# Collier's New Encyclopedia (1921)/Sun, Parallax of the

**SUN, PARALLAX OF THE**, or
**SOLAR PARALLAX**, the angle
subtended by the radius of the earth at a
distance equal to that of the earth from
the sun. More exactly, it is the angle
subtended by the equatorial radius of the
earth at the mean distance of the sun,
though this would be called, when speaking
exactly, the mean equatorial
horizontal parallax of the sun. It is, as
nearly as we know it today, almost 8.8",
with an uncertainty of probably not more
than 0.01" or 0.02" different from this
in either direction. This corresponds to
a distance of the sun a little less than
93,000,000 miles. More time, labor, and
money have been expended in the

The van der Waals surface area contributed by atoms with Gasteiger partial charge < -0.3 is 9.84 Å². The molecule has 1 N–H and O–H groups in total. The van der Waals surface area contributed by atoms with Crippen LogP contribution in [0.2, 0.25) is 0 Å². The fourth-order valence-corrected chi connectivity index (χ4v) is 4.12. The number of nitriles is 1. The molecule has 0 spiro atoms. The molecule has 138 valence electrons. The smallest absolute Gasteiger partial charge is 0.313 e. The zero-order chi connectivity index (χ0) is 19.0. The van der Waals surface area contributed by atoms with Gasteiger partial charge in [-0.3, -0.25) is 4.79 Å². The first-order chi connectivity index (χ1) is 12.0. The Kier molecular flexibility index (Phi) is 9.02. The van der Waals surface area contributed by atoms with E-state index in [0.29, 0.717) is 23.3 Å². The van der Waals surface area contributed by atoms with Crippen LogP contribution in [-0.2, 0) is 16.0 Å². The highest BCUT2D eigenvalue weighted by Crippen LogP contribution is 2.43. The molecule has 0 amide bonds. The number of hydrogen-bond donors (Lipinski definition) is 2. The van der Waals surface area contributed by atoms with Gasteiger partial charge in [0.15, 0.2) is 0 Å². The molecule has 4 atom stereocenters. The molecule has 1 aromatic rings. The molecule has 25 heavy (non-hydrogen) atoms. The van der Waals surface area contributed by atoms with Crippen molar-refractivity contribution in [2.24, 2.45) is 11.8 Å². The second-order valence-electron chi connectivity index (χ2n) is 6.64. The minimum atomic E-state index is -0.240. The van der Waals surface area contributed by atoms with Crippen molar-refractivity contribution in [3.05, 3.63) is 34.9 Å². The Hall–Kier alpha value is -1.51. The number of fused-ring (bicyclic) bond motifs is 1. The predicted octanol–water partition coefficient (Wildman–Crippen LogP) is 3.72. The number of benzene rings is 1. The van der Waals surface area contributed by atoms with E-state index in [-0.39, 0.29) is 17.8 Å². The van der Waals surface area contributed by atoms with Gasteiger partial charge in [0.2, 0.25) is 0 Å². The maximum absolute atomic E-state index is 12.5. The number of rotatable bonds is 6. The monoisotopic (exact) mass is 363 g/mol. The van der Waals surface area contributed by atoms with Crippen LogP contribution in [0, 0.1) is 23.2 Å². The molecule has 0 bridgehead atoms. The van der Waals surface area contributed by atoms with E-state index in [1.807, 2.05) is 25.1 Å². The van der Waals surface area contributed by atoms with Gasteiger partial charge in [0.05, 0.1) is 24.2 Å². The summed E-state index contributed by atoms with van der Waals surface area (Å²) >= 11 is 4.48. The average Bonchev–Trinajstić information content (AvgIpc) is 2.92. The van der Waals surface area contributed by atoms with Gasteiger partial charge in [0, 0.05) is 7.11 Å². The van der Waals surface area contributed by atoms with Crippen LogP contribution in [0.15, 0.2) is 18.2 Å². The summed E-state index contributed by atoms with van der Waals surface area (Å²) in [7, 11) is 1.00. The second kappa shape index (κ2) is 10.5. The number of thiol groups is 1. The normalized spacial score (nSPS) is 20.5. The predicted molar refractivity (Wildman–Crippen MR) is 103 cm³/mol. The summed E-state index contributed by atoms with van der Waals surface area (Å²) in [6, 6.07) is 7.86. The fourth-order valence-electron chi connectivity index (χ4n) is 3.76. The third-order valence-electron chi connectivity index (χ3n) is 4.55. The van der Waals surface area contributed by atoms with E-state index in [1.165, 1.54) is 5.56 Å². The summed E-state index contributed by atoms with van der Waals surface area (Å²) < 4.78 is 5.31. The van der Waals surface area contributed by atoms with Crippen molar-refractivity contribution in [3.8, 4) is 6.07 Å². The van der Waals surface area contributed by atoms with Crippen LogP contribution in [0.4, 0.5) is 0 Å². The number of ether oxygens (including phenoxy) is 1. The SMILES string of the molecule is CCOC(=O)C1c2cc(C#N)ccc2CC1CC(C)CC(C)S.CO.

determination of the polar parallax than
of any other astronomical constant, on
account of its importance in giving us an
accurate base line with which to gauge
the solar system and then strike out into
the depths of stellar space. Before the
last transit of Venus it was thought that
careful observation would give an exceedingly
accurate value of this constant; but
these hopes were disappointed, and it is
known that we have at hand at any time
more accurate methods of determining
the distance of the sun than from any
possible observation of a transit of
Venus. The most accurate direct method
is likely to be the direct measurement of
the parallax of the nearer and brighter
asteroids by the heliometer.